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China to Address Healthcare Expenses

Posted on Mar 14, 2012 by Sergio Ulloa ()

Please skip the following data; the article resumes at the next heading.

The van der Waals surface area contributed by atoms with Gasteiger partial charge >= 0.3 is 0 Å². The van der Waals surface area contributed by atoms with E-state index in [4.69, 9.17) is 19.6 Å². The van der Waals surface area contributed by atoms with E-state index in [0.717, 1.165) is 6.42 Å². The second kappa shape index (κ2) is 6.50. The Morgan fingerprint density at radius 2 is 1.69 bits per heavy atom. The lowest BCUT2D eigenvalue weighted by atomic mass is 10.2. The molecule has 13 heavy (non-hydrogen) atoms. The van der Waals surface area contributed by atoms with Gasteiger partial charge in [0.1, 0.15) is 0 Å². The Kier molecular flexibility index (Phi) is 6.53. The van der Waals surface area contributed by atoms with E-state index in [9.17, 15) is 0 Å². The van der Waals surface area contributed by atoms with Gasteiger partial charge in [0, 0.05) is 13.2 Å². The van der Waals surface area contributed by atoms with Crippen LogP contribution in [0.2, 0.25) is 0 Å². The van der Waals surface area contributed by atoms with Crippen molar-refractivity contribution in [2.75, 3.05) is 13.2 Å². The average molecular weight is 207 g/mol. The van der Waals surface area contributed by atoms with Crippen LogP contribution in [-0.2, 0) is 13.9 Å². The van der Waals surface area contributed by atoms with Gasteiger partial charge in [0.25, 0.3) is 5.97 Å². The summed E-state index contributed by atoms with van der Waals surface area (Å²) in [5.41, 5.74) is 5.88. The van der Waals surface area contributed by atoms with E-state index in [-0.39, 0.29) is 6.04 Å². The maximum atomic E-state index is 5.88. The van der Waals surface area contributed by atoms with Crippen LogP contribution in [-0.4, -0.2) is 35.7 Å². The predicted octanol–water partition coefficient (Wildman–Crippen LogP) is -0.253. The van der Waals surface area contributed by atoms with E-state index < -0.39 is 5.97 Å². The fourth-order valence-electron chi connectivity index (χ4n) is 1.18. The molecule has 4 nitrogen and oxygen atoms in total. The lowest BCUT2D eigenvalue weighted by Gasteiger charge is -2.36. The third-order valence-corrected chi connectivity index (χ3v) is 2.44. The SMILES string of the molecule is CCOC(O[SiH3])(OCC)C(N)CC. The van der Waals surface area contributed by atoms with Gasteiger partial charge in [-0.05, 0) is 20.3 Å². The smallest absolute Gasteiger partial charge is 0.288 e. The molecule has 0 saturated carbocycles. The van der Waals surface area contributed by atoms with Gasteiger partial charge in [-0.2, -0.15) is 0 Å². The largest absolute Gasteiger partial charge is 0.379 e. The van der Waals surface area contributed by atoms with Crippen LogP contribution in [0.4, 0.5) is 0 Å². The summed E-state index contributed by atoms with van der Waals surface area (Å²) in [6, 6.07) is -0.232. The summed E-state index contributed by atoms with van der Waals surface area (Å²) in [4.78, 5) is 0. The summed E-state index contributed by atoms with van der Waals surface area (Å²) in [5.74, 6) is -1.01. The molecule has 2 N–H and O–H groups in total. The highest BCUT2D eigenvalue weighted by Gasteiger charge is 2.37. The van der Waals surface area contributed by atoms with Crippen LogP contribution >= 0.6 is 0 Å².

Chinese government officials have reaffirmed their commitment to tackling skyrocketing domestic healthcare expenses following the discussion of several new state initiatives at the annual National People's Congress in Beijing this past week. China's rapid economic ascension has seen them become the world's second largest economy over the past two decades. While this certainly has brought many benefits to country and lifted over hundred million people out of poverty, the adverse health consequences of a now more urbanized, ageing, and increasingly quality-demanding populace have placed the communist state's already over-strained medical infrastructure and healthcare system under considerable pressure. China's healthcare system has been described as an over encumbered pay-as-you-go bureaucracy with medical services often proving too difficult to access, too expensive, and too variable in quality between various parts of the country, particularly in rural regions. The national government has taken some notable steps in addressing these issues, launching a RMB 850 billion (US$125 billion) healthcare reform plan in 2009 and a far-reaching social insurance law last year. While important advances have definitely been made in the interim period, especially with regard to improved access and equality to medical services and insurance coverage across China, medical costs have continued to rise as a share of total household expenditure. Alleviating these cost concerns thus remains a pressing concern for the Chinese government, as it needs citizens to start spending more of their considerable savings, rather than holding on for medical emergencies, to boost domestic consumption. Speaking at Fifth Session of the 11th National People's Congress in Beijing, China's Health Minister Dr Chen Zhu heralded the progress the country's healthcare system has made since 2009. According to government statistics, around 96 percent of the Chinese population are now covered by some basic form of medical insurance, compared to just around 15 percent a decade ago. The country's infant mortality rate meanwhile has fallen to under 12 per thousand from 15 per thousand over the past three years, while the rate of mothers dying in childbirth falling to 26 per 10,000 from 34 during that period as well. Despite this considerable progress, Wen acknowledged that more certainly needs to be done through the Chinese government's next three-year plan as the country's medical services were still far from meeting the general public's expectations. Interestingly, the greatest obstacle to further healthcare reform in China could be the state's public hospital system, which has long been the country's predominant treatment network due to the continued lack of primary care facilities and other options. A report from the Wall Street Journal this past week highlights how Chinese public hospital monopolies and their staff have benefited tremendously from the current health system because they are allowed to make up for the lower government-set prices on hospital beds, nursing care, surgery and other medical services by charging their own higher prices on patients for drugs and diagnostic tests. These public hospitals have come to rely on the non-subsidized services for a big chunk of their revenues. This has helped foster a healthcare environment laden with fraud whereby expensive drugs are often over-prescribed and unnecessary diagnostic tests are frequently pushed on patients for kickbacks. What's more, as insurance coverage has extended throughout the country these practices have perhaps gotten worse, as public hospitals, which are for-profit institutions, use every means available to get money out of the patients themselves or the national insurance fund to cover their increased operational expenses. China's central government have taken note of this development and are apparently determined to drive down healthcare costs despite facing numerous challenges from vested hospital interests that see reform as a threat, both to their for-profit status and to the income of practicing doctors and hospital administrators. The first item on the agenda will be to extend drug-price cuts by increasing the number of medications on China's essential pharmaceutical list from just over 300 to about 800. The drugs on this list have their prices kept artificially low as part of the government's plan to contain out-of-pocket costs for Chinese patients. Not only will the number of essential pharmaceuticals increase but also the type and caliber of drug, with more specialty products, including those for cancer and cardiovascular disease, expected to be added to the list soon. The government also expects to take a more active role in negotiating better prices and possibly oversight, as drug procurement will now occur at the provincial level rather than by individual hospitals. Another key issue going forward will be addressing the funding balance between patients, hospitals and insurance providers. Health Minister Dr Chen Zhu explained that the workload for Chinese doctors has almost doubled at public hospitals over the past three years as more and more people get health insurance and then begin seeking medical care. In the government's next three-year reform strategy, the Health Ministry plan on protecting doctors' salaries and reducing graft by increasing government subsidies in public hospitals and relying more on medical insurance companies to make up the difference. Breaking down China's current health expenditure levels reveals that around 28 percent of the net is paid for by the government, 35 percent is covered by individual patients, and the remainder by employers. By the end of 2015, the Chinese government has set a moderate goal to increase their contribution to about 33 percent of all health spending and to reduce individuals' out-of-pocket expenses to 30 percent or less. In doing this, China's net healthcare spend is expected to rise from 5 percent of GDP at present to around 6 or 7 percent of GDP within the next three years. This added expenditure will no doubt fuel further efforts to extend health insurance coverage as well as tackle the increased prevalence of chronic diseases like lung cancer, stroke, heart disease and diabetes occurring throughout the country. Thus going forward China needs to set up an effective healthcare and insurance system, where both insurers and hospital groups are given the proper incentives to push for lower medical costs for patients while, or course, maintaining prudent underwriting discipline.